Stories like these – “Return of the daytrader: can you earn a living by copying other investors?” which the Telegraph ran on Saturday – are priceless:
It promises an irresistible combination of wealth and independence. All you need is a computer and an internet connection – and then you can earn a fortune from the comfort of your home.
This is the lure of financial trading for profit. As the popular BBC programme Millions by the Minute has shown, the dream seems to be gaining hold. It appeals to parents who hope to be able to squeeze in some profitable trading between school runs. And it is equally a way out for those who simply don’t want – or don’t fit into – the corporate world of the office.
Now the world of social media has added an additional, attractive twist to the dream of being your own boss and making a killing. With “copy trading” – which enables you to mimic the investment moves of the “professionals” – you can supposedly cash in even if you know nothing at all about the markets.
The fact that this day-trading theme – the idea that anyone can just shuffle stocks around for a living – is showing up on public television, even in the UK, that companies see an opportunity to make money off these folks, and that big newspapers like the Telegraph report on it, even if tongue in cheek – that’s like so January 2000.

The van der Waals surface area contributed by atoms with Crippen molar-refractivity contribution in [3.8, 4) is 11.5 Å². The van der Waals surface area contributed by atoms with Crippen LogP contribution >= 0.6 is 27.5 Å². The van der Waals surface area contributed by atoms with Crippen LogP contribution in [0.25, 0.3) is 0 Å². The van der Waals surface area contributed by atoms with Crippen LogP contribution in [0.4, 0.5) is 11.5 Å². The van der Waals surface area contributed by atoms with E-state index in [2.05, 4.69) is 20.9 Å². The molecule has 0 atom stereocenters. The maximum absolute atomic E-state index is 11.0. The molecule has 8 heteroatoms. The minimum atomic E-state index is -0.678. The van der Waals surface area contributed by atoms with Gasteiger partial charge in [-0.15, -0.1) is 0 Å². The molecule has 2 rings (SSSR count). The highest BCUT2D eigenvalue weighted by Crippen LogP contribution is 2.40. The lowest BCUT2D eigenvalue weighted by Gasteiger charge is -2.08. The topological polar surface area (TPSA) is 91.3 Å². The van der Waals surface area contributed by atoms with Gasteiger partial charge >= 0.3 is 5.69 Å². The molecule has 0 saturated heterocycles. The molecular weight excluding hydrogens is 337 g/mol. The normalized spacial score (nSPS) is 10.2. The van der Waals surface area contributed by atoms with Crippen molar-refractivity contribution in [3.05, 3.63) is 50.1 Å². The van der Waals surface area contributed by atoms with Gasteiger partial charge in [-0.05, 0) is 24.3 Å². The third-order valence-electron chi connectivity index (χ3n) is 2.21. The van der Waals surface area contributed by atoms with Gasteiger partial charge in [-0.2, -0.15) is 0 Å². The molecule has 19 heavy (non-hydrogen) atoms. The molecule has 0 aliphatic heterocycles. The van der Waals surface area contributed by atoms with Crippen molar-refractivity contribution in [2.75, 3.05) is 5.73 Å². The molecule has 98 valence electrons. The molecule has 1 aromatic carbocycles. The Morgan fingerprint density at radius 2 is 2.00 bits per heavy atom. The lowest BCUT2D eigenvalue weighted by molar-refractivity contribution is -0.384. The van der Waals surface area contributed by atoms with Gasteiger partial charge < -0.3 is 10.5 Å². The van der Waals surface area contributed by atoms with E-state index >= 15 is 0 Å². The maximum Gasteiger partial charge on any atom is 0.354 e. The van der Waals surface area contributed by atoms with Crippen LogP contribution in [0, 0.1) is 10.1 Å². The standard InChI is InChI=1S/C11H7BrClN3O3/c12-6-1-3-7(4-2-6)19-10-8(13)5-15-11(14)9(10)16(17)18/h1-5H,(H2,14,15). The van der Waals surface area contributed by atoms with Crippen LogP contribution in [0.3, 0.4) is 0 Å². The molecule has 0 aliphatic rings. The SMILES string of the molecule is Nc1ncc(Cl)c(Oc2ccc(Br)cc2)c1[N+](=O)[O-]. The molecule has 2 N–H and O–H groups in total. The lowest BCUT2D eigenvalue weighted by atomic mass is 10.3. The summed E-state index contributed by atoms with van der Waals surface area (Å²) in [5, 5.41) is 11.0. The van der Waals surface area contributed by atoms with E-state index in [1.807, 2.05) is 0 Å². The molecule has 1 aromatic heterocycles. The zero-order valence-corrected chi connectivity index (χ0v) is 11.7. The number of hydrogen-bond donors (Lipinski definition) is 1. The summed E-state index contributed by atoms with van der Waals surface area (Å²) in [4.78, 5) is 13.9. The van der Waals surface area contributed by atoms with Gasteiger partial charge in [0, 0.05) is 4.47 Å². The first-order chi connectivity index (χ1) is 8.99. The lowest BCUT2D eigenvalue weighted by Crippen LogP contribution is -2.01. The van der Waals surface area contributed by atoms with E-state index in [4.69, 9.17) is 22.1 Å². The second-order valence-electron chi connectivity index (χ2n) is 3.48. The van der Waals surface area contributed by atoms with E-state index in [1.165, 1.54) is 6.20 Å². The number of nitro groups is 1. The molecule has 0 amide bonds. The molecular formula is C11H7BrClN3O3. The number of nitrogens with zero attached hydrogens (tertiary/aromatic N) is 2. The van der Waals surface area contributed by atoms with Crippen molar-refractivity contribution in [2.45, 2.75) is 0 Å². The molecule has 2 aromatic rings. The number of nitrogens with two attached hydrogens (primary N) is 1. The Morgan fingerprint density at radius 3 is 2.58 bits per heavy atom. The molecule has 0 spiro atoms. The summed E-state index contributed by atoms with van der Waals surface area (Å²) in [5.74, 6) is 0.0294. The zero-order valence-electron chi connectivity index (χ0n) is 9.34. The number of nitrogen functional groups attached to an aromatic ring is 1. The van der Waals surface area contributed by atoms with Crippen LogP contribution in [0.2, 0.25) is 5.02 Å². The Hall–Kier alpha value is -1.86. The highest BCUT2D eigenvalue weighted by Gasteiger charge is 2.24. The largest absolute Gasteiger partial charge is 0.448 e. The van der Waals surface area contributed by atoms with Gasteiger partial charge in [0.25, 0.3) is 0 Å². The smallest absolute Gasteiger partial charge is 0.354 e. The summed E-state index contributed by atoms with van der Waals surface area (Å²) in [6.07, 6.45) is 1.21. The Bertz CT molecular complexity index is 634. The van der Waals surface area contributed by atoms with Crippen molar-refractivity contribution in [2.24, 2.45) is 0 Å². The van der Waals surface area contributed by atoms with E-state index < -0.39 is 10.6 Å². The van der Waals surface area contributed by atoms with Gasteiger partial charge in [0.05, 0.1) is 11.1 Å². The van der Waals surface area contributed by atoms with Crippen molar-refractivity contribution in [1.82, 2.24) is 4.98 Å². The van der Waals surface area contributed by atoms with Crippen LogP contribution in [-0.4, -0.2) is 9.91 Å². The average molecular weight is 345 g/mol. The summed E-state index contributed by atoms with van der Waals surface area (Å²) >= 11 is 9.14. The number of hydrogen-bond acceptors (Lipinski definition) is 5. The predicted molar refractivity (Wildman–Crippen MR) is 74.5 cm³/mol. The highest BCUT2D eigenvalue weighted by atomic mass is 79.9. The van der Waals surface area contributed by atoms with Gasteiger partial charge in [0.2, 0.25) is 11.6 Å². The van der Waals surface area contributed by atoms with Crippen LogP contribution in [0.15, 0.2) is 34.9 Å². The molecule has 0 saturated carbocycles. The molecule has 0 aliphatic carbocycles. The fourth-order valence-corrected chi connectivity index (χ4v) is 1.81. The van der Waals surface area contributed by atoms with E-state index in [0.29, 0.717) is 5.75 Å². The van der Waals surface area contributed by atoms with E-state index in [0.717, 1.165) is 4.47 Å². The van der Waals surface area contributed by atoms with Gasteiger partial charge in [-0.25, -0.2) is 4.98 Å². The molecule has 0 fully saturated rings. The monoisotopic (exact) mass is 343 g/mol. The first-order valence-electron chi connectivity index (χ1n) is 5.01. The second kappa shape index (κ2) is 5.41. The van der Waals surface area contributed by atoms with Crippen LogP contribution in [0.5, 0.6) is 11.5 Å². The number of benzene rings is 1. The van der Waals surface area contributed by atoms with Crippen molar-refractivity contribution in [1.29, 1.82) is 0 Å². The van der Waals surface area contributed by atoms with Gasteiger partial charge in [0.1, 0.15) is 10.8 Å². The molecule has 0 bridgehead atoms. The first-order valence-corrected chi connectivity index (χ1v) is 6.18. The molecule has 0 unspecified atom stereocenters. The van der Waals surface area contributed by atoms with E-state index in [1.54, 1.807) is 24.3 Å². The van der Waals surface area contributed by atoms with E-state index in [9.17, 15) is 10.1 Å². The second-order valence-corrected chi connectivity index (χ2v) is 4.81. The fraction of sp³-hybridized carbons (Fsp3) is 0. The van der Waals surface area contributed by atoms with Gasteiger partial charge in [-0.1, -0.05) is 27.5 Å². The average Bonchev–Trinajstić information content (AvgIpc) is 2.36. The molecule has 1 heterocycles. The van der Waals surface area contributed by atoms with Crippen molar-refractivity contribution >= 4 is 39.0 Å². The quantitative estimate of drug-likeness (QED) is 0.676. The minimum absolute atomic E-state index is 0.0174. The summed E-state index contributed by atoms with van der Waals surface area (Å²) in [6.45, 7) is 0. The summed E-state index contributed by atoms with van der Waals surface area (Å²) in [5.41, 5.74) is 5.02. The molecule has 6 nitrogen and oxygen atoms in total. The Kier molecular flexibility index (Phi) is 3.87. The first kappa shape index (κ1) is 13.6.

There are many parallels today to the zaniest days of the dotcom bubble, but this time, it’s different: it has a darker hue – particularly concerning retail investors.
The Wells Fargo/Gallup Investor Optimism Index, released on Friday, jumped 17 points to +46, the highest level since fall 2007. That was the time when the US was teetering on the Great Recession and the Financial Crisis. It was the time just before all heck broke loose.
But these exuberant respondents are not investment pros on Wall Street, or wealth managers, or big investors. These are people with $10,000 or more in stocks, bonds, mutual funds, or in a self-directed IRA or 401(k). So not the entire American public but only those who have a stake (if a small one) in the markets. The results are based on interviews with 1,011 of these folks, 374 retirees, 631 non-retirees, and 6 people who I would guess checked “neither.”
So how knowledgeable about the markets are these exuberant folks? Turns out, these are the same kind of folks, based on the same selection criteria, who in a Wells Fargo/Gallup poll in August had mostly no clue how the stock market did last year.
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